"He can keep control of the [members of parliament]. He has the military behind him to enforce it," added the source. "The prime minister needed a strong hand and someone he can trust."
Observers are not surprised that Prayuth turned to Prawit at such a crucial time for the country's economy. The appointment has furthered Prawit's growing reputation as the country's ultimate political power broker, a view widely shared by the cognoscenti across Thailand's political divide. He is credited for attracting seasoned politicians, provincial godfathers and heads of regional clans, who belong to seven factions, into Palang's camp.
"Prawit has continued to wield the ultimate power in the regime. He dominates the government and he dominates Palang Pracharath," said Paul Chambers, a Thai national security expert, at the Naresuan University in northern Thailand. "In terms of support from the army, Prayuth counts on Prawit, since he has had much influence over the army after he became the army chief in 2004."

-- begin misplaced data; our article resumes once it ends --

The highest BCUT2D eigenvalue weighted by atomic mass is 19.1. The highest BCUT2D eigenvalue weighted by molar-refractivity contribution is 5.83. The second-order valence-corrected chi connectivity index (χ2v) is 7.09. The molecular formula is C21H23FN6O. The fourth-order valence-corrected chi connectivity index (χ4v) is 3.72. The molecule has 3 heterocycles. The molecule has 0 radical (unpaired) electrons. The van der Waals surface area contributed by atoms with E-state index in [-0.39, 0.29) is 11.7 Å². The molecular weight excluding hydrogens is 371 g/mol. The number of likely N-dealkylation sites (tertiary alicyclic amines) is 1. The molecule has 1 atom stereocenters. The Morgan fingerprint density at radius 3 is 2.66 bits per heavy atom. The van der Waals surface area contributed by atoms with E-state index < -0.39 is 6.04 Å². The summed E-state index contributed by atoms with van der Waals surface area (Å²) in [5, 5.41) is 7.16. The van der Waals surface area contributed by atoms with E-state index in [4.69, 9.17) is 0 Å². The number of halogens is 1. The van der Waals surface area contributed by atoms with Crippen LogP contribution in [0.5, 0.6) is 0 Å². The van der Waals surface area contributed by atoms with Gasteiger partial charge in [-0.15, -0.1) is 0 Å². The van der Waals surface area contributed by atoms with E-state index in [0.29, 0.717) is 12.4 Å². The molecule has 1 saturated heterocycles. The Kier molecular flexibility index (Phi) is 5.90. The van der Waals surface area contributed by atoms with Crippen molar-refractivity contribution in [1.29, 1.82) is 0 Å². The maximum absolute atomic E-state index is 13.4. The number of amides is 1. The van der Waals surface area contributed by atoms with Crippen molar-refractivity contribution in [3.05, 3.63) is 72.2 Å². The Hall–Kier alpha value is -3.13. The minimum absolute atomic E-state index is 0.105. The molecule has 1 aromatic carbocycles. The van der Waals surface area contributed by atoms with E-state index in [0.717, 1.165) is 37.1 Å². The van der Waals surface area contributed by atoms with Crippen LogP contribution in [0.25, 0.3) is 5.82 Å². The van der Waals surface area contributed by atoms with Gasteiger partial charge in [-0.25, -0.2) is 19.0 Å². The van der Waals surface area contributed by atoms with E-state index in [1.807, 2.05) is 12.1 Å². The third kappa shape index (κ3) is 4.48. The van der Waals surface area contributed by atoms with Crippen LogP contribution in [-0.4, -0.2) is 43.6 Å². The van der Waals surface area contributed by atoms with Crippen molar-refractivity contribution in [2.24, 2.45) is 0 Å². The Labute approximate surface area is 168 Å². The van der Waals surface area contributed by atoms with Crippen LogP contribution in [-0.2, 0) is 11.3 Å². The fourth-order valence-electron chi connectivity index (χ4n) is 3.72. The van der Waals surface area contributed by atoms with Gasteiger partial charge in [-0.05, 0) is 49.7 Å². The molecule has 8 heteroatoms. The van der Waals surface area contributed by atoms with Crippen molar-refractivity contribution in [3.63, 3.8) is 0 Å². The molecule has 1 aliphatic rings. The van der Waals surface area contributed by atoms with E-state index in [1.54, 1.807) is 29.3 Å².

Thai military analysts share similar sentiments about Prawit building the latest political arm of the military with an eye on extending Prayuth's run as prime minister past a single term. For that, he and his military allies strove to avoid failures of previous post-coup pro-military governments that lacked clout, said journalist Wassana Nanuam in a book about the aftermath of the 2014 coup.
"Past coup-makers were unsuccessful because the military did not understand the game of politics," Wassana wrote.